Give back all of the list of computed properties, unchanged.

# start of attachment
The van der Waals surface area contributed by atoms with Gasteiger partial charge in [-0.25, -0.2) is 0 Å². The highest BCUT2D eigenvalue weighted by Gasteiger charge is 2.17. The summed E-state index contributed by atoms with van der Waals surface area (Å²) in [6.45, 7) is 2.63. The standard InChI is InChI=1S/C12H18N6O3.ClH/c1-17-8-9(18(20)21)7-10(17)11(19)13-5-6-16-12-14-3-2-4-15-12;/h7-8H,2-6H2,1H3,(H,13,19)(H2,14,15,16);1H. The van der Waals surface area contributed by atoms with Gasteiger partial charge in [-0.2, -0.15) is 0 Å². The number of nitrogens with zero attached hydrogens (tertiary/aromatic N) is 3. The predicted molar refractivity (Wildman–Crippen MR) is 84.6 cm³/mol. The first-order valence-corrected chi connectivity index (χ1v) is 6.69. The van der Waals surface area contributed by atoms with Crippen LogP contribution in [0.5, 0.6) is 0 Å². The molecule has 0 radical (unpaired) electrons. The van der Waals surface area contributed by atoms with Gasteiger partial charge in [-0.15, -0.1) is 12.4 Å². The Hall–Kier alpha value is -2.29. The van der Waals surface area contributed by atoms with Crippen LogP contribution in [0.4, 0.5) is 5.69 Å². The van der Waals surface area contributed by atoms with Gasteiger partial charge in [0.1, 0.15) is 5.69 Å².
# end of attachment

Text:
The van der Waals surface area contributed by atoms with Gasteiger partial charge in [-0.25, -0.2) is 0 Å². The highest BCUT2D eigenvalue weighted by Gasteiger charge is 2.17. The summed E-state index contributed by atoms with van der Waals surface area (Å²) in [6.45, 7) is 2.63. The standard InChI is InChI=1S/C12H18N6O3.ClH/c1-17-8-9(18(20)21)7-10(17)11(19)13-5-6-16-12-14-3-2-4-15-12;/h7-8H,2-6H2,1H3,(H,13,19)(H2,14,15,16);1H. The van der Waals surface area contributed by atoms with Gasteiger partial charge in [-0.2, -0.15) is 0 Å². The number of nitrogens with zero attached hydrogens (tertiary/aromatic N) is 3. The predicted molar refractivity (Wildman–Crippen MR) is 84.6 cm³/mol. The first-order valence-corrected chi connectivity index (χ1v) is 6.69. The van der Waals surface area contributed by atoms with Crippen LogP contribution in [0.5, 0.6) is 0 Å². The molecule has 0 radical (unpaired) electrons. The van der Waals surface area contributed by atoms with Gasteiger partial charge in [-0.15, -0.1) is 12.4 Å². The Hall–Kier alpha value is -2.29. The van der Waals surface area contributed by atoms with Crippen LogP contribution in [0.4, 0.5) is 5.69 Å². The van der Waals surface area contributed by atoms with Gasteiger partial charge in [0.1, 0.15) is 5.69 Å².